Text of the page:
Urbanization can be good news for the environment, as cities can achieve higher levels of resource efficiency than can be accomplished in a sparsely populated rural area. When the size of a city doubles, its material infrastructure—think of the total length of roads, pipelines, or cables—does not. Instead these quantities rise more slowly than population size: a city of eight million typically needs 15 percent less of the same infrastructure than do two cities of four million each. In terms of physical infrastructure needs, cities show a sub linear scaling pattern the bigger the city, the more efficient its use of infrastructure, leading to important savings in materials, energy and emissions.
The next two web lectures will explain all this in detail. It will also give example of best practices, i.e. with respect to renewable energy, drinking water and waste water treatment.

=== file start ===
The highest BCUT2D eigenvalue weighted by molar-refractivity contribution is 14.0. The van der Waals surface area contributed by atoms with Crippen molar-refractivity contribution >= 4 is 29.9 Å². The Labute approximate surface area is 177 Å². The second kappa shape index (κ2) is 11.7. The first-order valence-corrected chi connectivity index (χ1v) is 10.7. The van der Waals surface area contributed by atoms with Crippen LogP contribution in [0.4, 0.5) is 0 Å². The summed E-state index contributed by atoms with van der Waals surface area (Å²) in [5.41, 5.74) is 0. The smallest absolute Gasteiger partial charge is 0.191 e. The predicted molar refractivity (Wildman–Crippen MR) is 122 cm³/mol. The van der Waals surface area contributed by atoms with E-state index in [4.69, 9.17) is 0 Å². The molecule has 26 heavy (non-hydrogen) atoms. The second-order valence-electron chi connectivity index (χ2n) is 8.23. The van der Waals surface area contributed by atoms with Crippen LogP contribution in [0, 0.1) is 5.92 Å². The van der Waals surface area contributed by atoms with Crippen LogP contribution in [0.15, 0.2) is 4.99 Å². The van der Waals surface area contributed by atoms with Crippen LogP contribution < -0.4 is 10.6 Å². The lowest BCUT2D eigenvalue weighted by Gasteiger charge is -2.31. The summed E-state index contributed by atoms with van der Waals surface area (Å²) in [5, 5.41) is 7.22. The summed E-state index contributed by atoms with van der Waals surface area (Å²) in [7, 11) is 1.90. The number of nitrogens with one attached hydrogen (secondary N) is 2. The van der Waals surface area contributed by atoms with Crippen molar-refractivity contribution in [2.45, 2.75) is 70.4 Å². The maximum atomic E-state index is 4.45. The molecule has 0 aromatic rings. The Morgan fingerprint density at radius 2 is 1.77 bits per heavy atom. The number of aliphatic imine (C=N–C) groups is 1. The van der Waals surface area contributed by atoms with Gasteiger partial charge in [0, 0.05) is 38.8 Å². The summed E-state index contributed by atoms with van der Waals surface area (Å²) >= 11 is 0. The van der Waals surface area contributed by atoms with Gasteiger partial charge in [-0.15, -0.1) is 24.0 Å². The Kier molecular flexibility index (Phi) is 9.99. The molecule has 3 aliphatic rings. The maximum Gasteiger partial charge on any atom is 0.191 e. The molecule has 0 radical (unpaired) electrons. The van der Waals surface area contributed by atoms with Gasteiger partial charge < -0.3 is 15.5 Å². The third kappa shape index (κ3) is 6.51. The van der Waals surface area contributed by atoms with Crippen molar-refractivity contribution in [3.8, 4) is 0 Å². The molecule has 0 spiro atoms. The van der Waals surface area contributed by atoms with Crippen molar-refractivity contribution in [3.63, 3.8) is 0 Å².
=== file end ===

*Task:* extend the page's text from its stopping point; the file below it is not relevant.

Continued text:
At the end of the second web lecture we will address the ‘ factor 8 question’: ‘Is it possible to imagine infrastructure systems that can meet the needs of twice today's population with half today's resources while providing twice the liveability?’ Can infrastructure be the agent of change that helps cities to achieve this goal – and help us to balance the needs of the city with the needs of the natural environment and its ecosystems?
These web lectures will show that the design and management of urban infrastructure is key to accomplishing the factor 8 goal.